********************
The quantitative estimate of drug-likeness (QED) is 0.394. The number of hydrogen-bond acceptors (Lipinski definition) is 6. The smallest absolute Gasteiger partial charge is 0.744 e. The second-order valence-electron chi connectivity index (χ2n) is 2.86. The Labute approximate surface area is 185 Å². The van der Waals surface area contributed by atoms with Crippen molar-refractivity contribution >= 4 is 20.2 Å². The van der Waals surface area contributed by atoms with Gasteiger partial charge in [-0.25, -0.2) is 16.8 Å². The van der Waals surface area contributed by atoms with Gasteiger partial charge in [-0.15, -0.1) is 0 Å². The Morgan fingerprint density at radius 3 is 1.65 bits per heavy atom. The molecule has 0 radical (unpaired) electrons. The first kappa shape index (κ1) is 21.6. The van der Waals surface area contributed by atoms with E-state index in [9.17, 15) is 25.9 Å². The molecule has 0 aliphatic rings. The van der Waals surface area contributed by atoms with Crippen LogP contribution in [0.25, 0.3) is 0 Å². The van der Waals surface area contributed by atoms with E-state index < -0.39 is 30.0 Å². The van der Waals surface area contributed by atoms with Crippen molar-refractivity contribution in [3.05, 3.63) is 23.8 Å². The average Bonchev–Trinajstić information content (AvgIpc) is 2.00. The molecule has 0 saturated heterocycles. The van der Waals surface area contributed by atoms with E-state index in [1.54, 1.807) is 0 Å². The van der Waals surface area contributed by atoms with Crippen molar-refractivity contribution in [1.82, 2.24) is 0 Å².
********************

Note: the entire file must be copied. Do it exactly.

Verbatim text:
The quantitative estimate of drug-likeness (QED) is 0.394. The number of hydrogen-bond acceptors (Lipinski definition) is 6. The smallest absolute Gasteiger partial charge is 0.744 e. The second-order valence-electron chi connectivity index (χ2n) is 2.86. The Labute approximate surface area is 185 Å². The van der Waals surface area contributed by atoms with Crippen molar-refractivity contribution >= 4 is 20.2 Å². The van der Waals surface area contributed by atoms with Gasteiger partial charge in [-0.25, -0.2) is 16.8 Å². The van der Waals surface area contributed by atoms with Gasteiger partial charge in [-0.15, -0.1) is 0 Å². The Morgan fingerprint density at radius 3 is 1.65 bits per heavy atom. The molecule has 0 radical (unpaired) electrons. The first kappa shape index (κ1) is 21.6. The van der Waals surface area contributed by atoms with E-state index in [9.17, 15) is 25.9 Å². The molecule has 0 aliphatic rings. The van der Waals surface area contributed by atoms with Crippen LogP contribution in [0.25, 0.3) is 0 Å². The van der Waals surface area contributed by atoms with E-state index < -0.39 is 30.0 Å². The van der Waals surface area contributed by atoms with Crippen molar-refractivity contribution in [3.05, 3.63) is 23.8 Å². The average Bonchev–Trinajstić information content (AvgIpc) is 2.00. The molecule has 0 saturated heterocycles. The van der Waals surface area contributed by atoms with E-state index in [1.54, 1.807) is 0 Å². The van der Waals surface area contributed by atoms with Crippen molar-refractivity contribution in [1.82, 2.24) is 0 Å².